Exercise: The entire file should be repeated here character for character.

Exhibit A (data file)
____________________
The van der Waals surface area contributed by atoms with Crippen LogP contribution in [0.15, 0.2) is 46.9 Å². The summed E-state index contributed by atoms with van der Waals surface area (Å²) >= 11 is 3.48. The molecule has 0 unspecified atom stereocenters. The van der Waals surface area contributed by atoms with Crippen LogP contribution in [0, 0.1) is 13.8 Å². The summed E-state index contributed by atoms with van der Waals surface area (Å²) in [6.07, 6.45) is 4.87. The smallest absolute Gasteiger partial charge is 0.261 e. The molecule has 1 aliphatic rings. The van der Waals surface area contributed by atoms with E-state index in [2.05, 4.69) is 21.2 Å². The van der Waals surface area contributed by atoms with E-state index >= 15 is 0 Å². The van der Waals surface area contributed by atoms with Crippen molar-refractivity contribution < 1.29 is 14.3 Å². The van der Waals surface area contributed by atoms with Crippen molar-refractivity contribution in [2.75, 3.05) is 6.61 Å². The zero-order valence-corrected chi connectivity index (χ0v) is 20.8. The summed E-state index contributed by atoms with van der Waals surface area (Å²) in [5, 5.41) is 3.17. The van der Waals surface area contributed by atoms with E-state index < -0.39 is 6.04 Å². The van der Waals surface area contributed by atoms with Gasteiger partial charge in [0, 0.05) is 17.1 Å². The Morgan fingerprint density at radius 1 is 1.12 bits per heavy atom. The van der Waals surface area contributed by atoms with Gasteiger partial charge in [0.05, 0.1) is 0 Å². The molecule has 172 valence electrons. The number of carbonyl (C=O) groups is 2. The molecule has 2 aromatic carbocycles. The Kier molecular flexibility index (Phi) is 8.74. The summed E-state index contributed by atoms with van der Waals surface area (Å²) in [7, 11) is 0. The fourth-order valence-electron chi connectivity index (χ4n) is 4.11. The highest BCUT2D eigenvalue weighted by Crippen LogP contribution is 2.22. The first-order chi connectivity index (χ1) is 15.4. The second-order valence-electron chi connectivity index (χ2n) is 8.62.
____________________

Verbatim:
The van der Waals surface area contributed by atoms with Crippen LogP contribution in [0.15, 0.2) is 46.9 Å². The summed E-state index contributed by atoms with van der Waals surface area (Å²) >= 11 is 3.48. The molecule has 0 unspecified atom stereocenters. The van der Waals surface area contributed by atoms with Crippen LogP contribution in [0, 0.1) is 13.8 Å². The summed E-state index contributed by atoms with van der Waals surface area (Å²) in [6.07, 6.45) is 4.87. The smallest absolute Gasteiger partial charge is 0.261 e. The molecule has 1 aliphatic rings. The van der Waals surface area contributed by atoms with E-state index in [2.05, 4.69) is 21.2 Å². The van der Waals surface area contributed by atoms with E-state index >= 15 is 0 Å². The van der Waals surface area contributed by atoms with Crippen molar-refractivity contribution < 1.29 is 14.3 Å². The van der Waals surface area contributed by atoms with Crippen molar-refractivity contribution in [2.75, 3.05) is 6.61 Å². The zero-order valence-corrected chi connectivity index (χ0v) is 20.8. The summed E-state index contributed by atoms with van der Waals surface area (Å²) in [5, 5.41) is 3.17. The van der Waals surface area contributed by atoms with E-state index < -0.39 is 6.04 Å². The van der Waals surface area contributed by atoms with Gasteiger partial charge in [0, 0.05) is 17.1 Å². The Morgan fingerprint density at radius 1 is 1.12 bits per heavy atom. The van der Waals surface area contributed by atoms with Gasteiger partial charge in [0.05, 0.1) is 0 Å². The molecule has 172 valence electrons. The number of carbonyl (C=O) groups is 2. The molecule has 2 aromatic carbocycles. The Kier molecular flexibility index (Phi) is 8.74. The summed E-state index contributed by atoms with van der Waals surface area (Å²) in [7, 11) is 0. The fourth-order valence-electron chi connectivity index (χ4n) is 4.11. The highest BCUT2D eigenvalue weighted by Crippen LogP contribution is 2.22. The first-order chi connectivity index (χ1) is 15.4. The second-order valence-electron chi connectivity index (χ2n) is 8.62.